Plastic forks and chandeliers

By Ken Bradbury

I sat down to eat my breakfast at the Kiwanis Pancake and Sausage Day and was served milk by one of the town’s leading lawyers, offered more pancakes by the owner of the radio station, sausage by the owner of The Source, had my coffee filled by the sheriff of Morgan County, and my water glass was replenished by the mayor. I turned to the guy beside me and said, “Who’s running the town today?” He answered, “The same ones who always do it … their secretaries.”

Jacksonville’s a place hosting many gigantic annual events, but few can match the spirit of our annual day of eating pancakes and sausage with the Kiwanis. I always meet my father there for breakfast and since he usually breaks his fast at 5 a.m. I manage to hold him off until the more civilized hour of seven. The annual Kiwanis-Feed resembles the Arenzville Burgoo in that you’re somehow born into the job of dipping soup or serving coffee and you don’t leave the job until six years after your death. If Gary Scott offered me an extra helping of sausage in 2003 then chances are he’ll be the pork pusher again this year. There’s solace in that sort of sameness.

MacMurray’s McClelland dining hall is one of the under-appreciated bits of architecture in our town’s lexicon of buildings. Featuring what’s surely the largest vaulted ceiling in the county, the place always smacks of a regality that even the sight of Bruce Surratt in an apron can’t diminish. My little town of Arenzville is a dandy place to eat breakfast but it’s only at the Kiwanis-Bash that I get to dine under chandeliers. Sure, plastic forks and chandeliers offer an odd juxtaposition, but that’s part of the fun. I realize that there are some years where the sausage cook may have been on his cell phone a bit too long and the little ovals of meat become a test for even the toughest of plastic knives, but again, a part of the fun.

The Kiwanis-Feast always features the same cast of characters among its customers. One year I sat across from a father and three little children who were not used to being up and eating at 7 a.m. The little boy became mesmerized by the act of swirling his pancake around in a small lake of maple syrup. He was actually doing this while still asleep. When I asked him what he wanted to be when he grew up, he said, “An airline pilot.” I made a mental note to avoid his planes. Other regulars are the entire work crews who come in to eat en masse, the elderly couples and families who most often opt for the evening meal, the “ladies who lunch” group whom you can hear coming in the door and who heighten the decibel level a notch or two for the noontime crowd.

I’ll confess that I’ve never eaten a hot meal at the Kiwanis-Thingie, but it’s not the fault of the fine team of one-day-a-year-cooks who are serving the meal. No matter what hour of the day I choose to dine, the waiters and guests are always old friends and by the time I’ve finished chatting my meal is cold. It’s well worth the tradeoff. I can eat a hot meal anytime. That’s why God made microwaves. But it’s not often you get to spend some time around the town’s movers and shakers gathered together for such a worthy cause.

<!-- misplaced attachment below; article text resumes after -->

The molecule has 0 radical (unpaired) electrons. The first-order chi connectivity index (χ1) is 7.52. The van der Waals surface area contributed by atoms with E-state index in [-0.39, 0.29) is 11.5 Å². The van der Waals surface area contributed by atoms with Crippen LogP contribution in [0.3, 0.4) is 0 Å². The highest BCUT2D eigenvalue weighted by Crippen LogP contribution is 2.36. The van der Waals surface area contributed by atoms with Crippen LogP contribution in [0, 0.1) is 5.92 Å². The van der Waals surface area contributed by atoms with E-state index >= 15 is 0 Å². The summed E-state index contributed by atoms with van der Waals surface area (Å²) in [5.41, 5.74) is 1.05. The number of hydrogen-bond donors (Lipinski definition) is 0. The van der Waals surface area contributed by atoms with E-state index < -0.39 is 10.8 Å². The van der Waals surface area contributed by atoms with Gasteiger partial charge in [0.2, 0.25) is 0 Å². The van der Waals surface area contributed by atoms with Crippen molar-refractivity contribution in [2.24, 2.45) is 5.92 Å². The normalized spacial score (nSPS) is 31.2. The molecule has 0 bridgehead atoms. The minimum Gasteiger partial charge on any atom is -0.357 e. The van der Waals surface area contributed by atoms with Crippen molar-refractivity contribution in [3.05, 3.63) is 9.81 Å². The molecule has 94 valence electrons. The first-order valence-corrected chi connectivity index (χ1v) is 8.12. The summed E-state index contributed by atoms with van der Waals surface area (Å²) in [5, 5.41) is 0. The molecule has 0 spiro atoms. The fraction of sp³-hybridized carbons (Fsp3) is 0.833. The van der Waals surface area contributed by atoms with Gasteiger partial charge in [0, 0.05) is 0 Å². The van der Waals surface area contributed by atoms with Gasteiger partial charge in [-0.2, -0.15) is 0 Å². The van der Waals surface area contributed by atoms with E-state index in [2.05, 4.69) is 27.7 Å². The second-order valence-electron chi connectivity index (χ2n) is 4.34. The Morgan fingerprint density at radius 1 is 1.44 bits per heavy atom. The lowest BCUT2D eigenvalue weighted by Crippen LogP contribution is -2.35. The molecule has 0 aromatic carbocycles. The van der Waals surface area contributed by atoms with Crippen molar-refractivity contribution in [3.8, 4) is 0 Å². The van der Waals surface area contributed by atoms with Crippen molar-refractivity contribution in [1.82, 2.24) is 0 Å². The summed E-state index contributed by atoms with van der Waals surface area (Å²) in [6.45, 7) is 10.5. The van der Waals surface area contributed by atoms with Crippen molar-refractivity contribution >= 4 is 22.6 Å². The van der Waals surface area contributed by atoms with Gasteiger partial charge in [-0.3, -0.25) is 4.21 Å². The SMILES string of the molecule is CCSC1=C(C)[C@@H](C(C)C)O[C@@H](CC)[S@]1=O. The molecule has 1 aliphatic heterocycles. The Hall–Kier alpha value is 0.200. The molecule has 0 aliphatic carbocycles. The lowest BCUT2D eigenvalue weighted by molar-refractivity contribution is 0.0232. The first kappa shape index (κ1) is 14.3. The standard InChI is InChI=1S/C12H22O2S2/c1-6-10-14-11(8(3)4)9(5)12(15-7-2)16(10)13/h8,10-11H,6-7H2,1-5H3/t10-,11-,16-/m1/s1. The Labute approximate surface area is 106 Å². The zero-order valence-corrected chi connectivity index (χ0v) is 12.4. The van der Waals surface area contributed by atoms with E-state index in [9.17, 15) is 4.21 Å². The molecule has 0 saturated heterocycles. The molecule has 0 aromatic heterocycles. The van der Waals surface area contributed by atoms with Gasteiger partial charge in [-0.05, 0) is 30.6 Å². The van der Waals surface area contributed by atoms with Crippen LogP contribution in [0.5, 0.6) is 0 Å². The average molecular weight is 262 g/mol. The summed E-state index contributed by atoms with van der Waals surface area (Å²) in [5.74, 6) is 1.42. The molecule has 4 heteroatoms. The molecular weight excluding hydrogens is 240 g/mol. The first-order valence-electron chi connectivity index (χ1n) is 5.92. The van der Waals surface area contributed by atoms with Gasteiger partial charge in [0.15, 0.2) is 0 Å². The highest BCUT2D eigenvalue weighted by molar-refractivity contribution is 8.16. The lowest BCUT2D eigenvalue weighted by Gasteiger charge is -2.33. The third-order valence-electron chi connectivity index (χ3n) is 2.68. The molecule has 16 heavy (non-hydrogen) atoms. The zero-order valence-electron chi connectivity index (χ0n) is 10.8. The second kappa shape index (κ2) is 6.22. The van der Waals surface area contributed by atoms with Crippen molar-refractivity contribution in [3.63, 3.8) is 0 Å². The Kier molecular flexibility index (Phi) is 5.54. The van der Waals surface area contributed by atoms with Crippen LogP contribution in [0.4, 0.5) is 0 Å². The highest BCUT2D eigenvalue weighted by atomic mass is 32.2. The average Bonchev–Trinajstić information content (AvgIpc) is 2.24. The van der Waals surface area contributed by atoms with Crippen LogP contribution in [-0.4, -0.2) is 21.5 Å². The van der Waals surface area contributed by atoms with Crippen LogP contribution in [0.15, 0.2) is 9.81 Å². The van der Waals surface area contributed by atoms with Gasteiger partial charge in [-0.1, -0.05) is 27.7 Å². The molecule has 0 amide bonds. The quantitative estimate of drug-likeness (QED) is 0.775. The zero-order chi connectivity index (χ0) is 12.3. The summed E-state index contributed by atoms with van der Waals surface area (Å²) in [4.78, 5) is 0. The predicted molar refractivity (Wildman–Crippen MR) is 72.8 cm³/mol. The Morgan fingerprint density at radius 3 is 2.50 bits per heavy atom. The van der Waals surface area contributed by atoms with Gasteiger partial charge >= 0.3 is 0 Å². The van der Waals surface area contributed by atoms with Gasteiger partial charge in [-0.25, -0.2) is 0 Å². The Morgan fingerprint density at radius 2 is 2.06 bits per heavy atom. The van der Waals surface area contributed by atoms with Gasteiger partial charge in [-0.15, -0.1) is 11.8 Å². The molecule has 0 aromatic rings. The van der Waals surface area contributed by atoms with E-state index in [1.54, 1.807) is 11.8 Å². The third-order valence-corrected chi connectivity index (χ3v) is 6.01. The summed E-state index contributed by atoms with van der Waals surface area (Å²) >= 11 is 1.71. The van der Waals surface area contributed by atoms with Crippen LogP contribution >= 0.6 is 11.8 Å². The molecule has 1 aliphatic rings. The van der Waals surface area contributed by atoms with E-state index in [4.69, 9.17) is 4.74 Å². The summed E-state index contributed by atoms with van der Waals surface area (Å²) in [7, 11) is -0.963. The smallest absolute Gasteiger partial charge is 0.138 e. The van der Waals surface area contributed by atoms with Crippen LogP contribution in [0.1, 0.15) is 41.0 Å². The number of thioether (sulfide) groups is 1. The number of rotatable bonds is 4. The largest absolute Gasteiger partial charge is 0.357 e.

Like any organization, some of its members get a bit long in the tooth before the next generation comes along and by the end of the morning shift the aching feet become an issue and some Kiwan-Eyes get a bit blurry. I’m sure that for the typical Kiwanis the only thing better than Pancake and Sausage Day is the day after Pancake Sausage Day. It’s a long, long haul.

But at least in my estimation the most meaningful outcome of the Kiwanis annual project had little to do with pancakes and sausage . . .or even the liquid butter, which I’ve never understood. Two of my Lincoln Land students attended the event this year. I saw them walk in for breakfast and by the looks in their early morning eyes I assumed that they were there on the suggestion of someone else. When we met for class that afternoon they had a few questions. . . Who are the Kiwanis?. . . What was the purpose of the event? . . . How do all those people take off work for a day?. . . and What do they do with the money? It gave me an opportunity to tell them what I knew about service organizations, why people join them and what good they do. I’m not sure how much I helped the cause of pancakes and sausage in the world, but I got to see a couple of eyes open a bit wider. And being teenagers, they summed up the entire enterprise with a simple, “Cool.” I hoped that I was looking at a future Kiwanis, Rotarian, or Ambuc.

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About the author

Ken Bradbury is an adjunct instructor of theatre at LLLC after retiring from Triopia. He entertains on the Spirit of Peoria riverboat and is the author of over 300 published plays. Website:

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